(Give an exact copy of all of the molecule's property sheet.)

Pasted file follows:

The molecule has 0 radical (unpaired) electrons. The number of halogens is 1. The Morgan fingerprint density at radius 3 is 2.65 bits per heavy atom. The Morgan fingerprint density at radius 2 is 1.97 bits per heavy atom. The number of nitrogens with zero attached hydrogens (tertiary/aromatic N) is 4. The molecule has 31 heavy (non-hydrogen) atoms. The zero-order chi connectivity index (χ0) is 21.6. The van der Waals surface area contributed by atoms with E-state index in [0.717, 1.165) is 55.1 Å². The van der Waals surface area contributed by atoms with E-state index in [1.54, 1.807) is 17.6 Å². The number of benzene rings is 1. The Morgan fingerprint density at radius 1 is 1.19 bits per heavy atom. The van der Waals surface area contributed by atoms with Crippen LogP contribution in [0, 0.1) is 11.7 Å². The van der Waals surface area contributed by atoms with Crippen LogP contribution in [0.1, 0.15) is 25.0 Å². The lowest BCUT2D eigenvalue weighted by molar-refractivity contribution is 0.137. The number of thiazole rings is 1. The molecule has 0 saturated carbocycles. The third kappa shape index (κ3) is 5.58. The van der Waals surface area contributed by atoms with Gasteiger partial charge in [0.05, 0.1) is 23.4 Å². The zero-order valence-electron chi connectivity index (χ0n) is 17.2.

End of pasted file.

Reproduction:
The molecule has 0 radical (unpaired) electrons. The number of halogens is 1. The Morgan fingerprint density at radius 3 is 2.65 bits per heavy atom. The Morgan fingerprint density at radius 2 is 1.97 bits per heavy atom. The number of nitrogens with zero attached hydrogens (tertiary/aromatic N) is 4. The molecule has 31 heavy (non-hydrogen) atoms. The zero-order chi connectivity index (χ0) is 21.6. The van der Waals surface area contributed by atoms with E-state index in [0.717, 1.165) is 55.1 Å². The van der Waals surface area contributed by atoms with E-state index in [1.54, 1.807) is 17.6 Å². The number of benzene rings is 1. The Morgan fingerprint density at radius 1 is 1.19 bits per heavy atom. The van der Waals surface area contributed by atoms with Crippen LogP contribution in [0, 0.1) is 11.7 Å². The van der Waals surface area contributed by atoms with Crippen LogP contribution in [0.1, 0.15) is 25.0 Å². The lowest BCUT2D eigenvalue weighted by molar-refractivity contribution is 0.137. The number of thiazole rings is 1. The molecule has 0 saturated carbocycles. The third kappa shape index (κ3) is 5.58. The van der Waals surface area contributed by atoms with Gasteiger partial charge in [0.05, 0.1) is 23.4 Å². The zero-order valence-electron chi connectivity index (χ0n) is 17.2.